Papaya, or pawpaw, is a sweet fruit grown in central tropical areas. When its ripe, papaya has a green or yellow outer skin and an orange flesh with black seeds. Ripe papaya is rich in vitamins A and C, folate, and potassium. It’s also a good source for several B vitamins, vitamin K, vitamin E, calcium, iron, and several other minerals.
Green, unripe papaya is a powerful galactagogue. It stimulates the hormone oxytocin, which, in turn, increases the milk supply. Green papaya is also good for improving digesting health, reducing the signs of aging in the skin, relieving menstrual pain, helping wounds heal, treating infections, and more.
Lean Meat And Poultry
Keeping an adequate milk supply requires getting plenty of protein. Lean meats and poultry are some of the best sources for protein for nursing mothers. A three-ounce serving of lean sirloin beef steak contains around 22 grams of protein, while a three-ounce serving of roasted chicken breast contains around 24 grams.
Lean meats and poultry are important sources of other nutrients that growing babies need for proper development. Roasted chicken breast is a great source of selenium and niacin, while beef steak is packed with niacin, vitamins B6 and B12, selenium, and zinc.
Zinc is a trace mineral that boosts the immune system, but it also promotes healthy development in babies and young children. For more foods rich in zinc, see our list here.
Among its many health benefits, garlic could help stimulate the production of breast milk. It’s also been shown to have an interesting impact on nursing babies. Babies who seem to like the flavor of garlic in breast milk latch on better and nurse longer than those who don’t seem to like it.
Eating garlic while nursing is safe, but there’s a possibility that it could cause colic or gas in some babies.
Besides promoting milk supply, garlic is great for boosting the immune system, reducing the risk of heart disease, improving the skin, benefiting memory, and creating stronger bones.
Pumpkin And Pumpkin Seeds
Pumpkin is a known galactagogue that is as delicious as it is nutritious. A one-cup serving of cooked pumpkin supplies 245% of the recommended value for vitamin A. It’s also rich in vitamin C, vitamin E, riboflavin, potassium, and several other vitamins and minerals. It’s high in fiber, too.
Pumpkin seeds are a great choice as a snack for nursing mothers. They’re high in protein, iron, and fiber. One ounce of pumpkin seeds also supplies 19% of the recommended daily value for both zinc and magnesium and 10% of the daily value for copper.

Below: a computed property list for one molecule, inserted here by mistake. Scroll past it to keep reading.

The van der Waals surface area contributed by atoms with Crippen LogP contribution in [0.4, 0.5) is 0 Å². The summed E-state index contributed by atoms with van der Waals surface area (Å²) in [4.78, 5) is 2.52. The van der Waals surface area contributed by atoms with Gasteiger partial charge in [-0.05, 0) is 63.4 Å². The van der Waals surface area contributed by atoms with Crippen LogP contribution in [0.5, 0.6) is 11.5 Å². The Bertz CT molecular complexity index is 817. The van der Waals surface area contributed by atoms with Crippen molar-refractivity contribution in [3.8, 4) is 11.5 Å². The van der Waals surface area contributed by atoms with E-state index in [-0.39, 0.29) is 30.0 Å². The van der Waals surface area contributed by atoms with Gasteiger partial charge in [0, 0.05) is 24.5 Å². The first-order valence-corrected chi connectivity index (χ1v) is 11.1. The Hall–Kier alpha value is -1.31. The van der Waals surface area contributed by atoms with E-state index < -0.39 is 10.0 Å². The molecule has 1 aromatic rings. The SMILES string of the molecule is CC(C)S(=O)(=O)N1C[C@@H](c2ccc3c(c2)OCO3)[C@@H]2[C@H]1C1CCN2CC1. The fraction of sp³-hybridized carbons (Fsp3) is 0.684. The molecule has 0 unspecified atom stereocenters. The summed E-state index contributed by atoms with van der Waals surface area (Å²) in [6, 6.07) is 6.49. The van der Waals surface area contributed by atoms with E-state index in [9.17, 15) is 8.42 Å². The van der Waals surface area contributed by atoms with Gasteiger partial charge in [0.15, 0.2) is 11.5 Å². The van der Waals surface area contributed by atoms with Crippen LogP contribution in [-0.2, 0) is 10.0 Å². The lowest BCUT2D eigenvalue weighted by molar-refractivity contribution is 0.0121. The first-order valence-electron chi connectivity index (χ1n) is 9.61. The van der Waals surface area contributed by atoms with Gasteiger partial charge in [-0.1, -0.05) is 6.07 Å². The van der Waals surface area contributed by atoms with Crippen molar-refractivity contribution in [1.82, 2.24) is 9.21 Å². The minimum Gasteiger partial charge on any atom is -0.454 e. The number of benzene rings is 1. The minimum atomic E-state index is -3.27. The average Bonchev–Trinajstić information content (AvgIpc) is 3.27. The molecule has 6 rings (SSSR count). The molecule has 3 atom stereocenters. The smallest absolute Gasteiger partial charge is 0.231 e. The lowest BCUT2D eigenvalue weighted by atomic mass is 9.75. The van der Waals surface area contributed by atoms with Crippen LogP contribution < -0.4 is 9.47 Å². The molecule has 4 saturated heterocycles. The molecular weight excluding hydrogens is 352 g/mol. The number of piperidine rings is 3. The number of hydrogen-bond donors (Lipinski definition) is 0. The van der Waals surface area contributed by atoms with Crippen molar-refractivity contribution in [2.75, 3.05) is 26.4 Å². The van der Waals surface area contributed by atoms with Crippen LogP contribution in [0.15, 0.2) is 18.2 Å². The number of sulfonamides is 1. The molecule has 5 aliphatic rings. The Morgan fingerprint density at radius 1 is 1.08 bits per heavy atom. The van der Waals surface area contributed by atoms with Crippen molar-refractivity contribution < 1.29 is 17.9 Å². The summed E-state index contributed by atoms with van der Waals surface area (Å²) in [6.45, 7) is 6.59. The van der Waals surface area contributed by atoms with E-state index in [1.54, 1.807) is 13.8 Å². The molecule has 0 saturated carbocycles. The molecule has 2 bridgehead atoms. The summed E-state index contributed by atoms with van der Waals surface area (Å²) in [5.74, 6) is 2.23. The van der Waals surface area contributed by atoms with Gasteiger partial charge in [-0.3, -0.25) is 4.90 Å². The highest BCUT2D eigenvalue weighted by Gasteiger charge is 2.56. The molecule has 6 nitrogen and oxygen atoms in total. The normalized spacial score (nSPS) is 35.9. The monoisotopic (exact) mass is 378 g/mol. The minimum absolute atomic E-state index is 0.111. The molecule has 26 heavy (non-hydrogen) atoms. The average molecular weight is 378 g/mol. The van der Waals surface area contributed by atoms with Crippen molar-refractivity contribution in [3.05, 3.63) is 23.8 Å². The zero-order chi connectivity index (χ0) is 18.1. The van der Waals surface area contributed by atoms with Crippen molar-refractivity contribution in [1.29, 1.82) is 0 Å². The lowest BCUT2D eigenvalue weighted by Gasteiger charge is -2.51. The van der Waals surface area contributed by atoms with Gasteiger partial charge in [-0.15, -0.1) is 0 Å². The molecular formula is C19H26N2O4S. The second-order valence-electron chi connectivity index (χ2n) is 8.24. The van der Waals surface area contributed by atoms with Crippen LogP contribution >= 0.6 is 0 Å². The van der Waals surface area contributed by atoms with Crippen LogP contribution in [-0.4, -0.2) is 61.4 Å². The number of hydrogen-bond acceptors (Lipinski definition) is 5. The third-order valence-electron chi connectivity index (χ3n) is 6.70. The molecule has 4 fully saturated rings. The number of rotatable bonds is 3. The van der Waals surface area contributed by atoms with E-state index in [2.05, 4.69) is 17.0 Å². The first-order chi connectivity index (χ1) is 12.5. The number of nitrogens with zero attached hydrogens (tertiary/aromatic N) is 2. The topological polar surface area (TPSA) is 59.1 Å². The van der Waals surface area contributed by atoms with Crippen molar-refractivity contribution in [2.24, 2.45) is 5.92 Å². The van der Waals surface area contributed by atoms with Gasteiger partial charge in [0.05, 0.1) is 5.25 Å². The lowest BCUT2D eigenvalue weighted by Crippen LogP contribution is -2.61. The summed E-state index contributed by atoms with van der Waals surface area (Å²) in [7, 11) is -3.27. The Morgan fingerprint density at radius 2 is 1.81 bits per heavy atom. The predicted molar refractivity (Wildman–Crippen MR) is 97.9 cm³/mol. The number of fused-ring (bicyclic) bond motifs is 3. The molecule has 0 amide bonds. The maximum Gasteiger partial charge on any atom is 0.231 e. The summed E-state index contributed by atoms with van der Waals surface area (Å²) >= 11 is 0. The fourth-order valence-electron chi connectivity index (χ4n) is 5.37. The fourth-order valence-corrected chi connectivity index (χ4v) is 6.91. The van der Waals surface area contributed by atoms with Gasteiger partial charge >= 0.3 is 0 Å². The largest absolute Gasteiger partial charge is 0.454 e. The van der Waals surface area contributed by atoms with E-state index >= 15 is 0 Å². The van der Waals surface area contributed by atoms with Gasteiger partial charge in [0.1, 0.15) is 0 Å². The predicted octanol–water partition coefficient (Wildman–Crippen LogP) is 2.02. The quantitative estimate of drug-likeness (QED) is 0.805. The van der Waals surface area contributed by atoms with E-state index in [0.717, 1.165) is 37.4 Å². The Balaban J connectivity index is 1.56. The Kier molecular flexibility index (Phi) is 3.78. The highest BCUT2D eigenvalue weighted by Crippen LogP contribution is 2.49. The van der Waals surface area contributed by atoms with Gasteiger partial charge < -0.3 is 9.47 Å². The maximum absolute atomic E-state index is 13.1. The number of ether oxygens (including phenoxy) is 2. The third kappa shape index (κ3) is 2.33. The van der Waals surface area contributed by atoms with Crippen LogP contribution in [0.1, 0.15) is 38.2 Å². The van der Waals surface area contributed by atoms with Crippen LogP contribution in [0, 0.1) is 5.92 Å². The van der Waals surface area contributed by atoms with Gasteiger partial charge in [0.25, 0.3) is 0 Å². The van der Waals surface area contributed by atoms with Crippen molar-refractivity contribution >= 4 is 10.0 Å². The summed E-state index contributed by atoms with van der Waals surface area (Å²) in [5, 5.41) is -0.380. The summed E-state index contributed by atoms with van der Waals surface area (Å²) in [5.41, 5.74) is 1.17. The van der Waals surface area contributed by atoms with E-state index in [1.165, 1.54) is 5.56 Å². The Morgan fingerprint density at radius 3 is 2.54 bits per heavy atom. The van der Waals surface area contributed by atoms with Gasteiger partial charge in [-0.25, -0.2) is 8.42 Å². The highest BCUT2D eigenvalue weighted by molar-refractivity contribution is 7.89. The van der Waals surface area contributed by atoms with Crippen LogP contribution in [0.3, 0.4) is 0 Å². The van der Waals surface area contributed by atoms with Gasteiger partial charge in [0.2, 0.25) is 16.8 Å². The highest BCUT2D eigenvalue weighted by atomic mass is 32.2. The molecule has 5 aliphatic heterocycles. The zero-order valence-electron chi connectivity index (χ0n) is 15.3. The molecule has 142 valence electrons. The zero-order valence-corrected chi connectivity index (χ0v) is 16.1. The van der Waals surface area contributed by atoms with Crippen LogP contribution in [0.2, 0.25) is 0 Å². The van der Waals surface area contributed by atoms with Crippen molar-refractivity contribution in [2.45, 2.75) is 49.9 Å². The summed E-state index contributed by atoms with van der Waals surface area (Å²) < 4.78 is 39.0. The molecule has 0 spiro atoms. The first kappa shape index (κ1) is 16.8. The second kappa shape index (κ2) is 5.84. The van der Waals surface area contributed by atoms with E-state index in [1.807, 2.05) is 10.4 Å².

Like oatmeal, barley is high in fiber, including beta-glucan, as well as phytoestrogens that contribute to the production of milk supply.
One of the easiest ways to eat barley is to include it in recipes for stews and soups. It can also be ground and added to bread or other baked goods, and some people eat it as a side dish similar to rice.
Barley is rich in iron, niacin, and selenium. Selenium is important for growing babies because it helps with DNA production.
Nuts make a yummy snack anytime, but they can be especially helpful for nursing mothers who need extra protein. One cup of mixed nuts contains around 27 grams of protein, which more than fills the extra grams of protein intake recommended for women who are breastfeeding.
There are several types of nuts to choose from, as well. Besides protein, almonds contain significant amounts of calcium, zinc, iron, magnesium, and essential fatty acids. Cashews are rich in calcium, iron, copper, magnesium, and vitamin K.
One interesting study indicated that moms who eat peanuts while they’re breastfeeding could help their children avoid getting peanut allergies later.
The mono-unsaturated fats found in many types of nuts could make your breast milk richer, too. One great thing about nuts is they’re easy to snack on even when you’re a busy mother. They’re also easy to cook with. You can mix them in cookies, cakes, salads, and even stir-fry.
Five Easy Meals To Boost A Healthy Milk Supply
Now that you’ve read through the 12 best foods for milk supply, you might be wondering how to start using them. Below are five meal ideas that could help you get started.
Idea #1: Garlic Steak And Sweet Potatoes
This meal is easy and delicious. The sweet potatoes can be sliced and baked, while the steak is marinated and then fried slowly in sauteed garlic. For an extra boost, try serving it with a side of spinach or cabbage.
Idea #2: Black Beans And Brown Rice
While brown rice didn’t feature in the list above, as a great source of complex carbohydrates, it, too, could help increase milk supply. The black beans should be cooked until soft and then mixed into cooked brown rice with a sauce of your choice. Bottled sweet and sour sauce or orange sauce is a good choice, but you could also try salad dressing, chili sauce, or salsa, depending on what you—and your baby—prefer.
Idea #3: Oatmeal With Fenugreek Tea
Oatmeal is a soothing way to start the morning. If you’re worried about providing enough milk for your baby, pair it with a cup of fenugreek tea. You could also serve it with applesauce sweetened with cinnamon for an easy, sweet side.
Idea #4: Pumpkin Soup
Pumpkin soup can be rich, creamy, and tasty. When you’re nursing, you could serve it with a side salad that features fresh spinach or kale, pumpkin seeds, and slivered almonds to boost your milk supply even more.
Idea #5: Easy Top Chicken-Topped Salad
Cooked, cubed chicken makes a great topper for any salad. For an easy, hot-weather meal, make a salad from fresh spinach and kale, and add in nuts, dried cranberries, and pumpkin seed kernels. When it’s ready, add some chopped cooked chicken and your favorite salad dressing.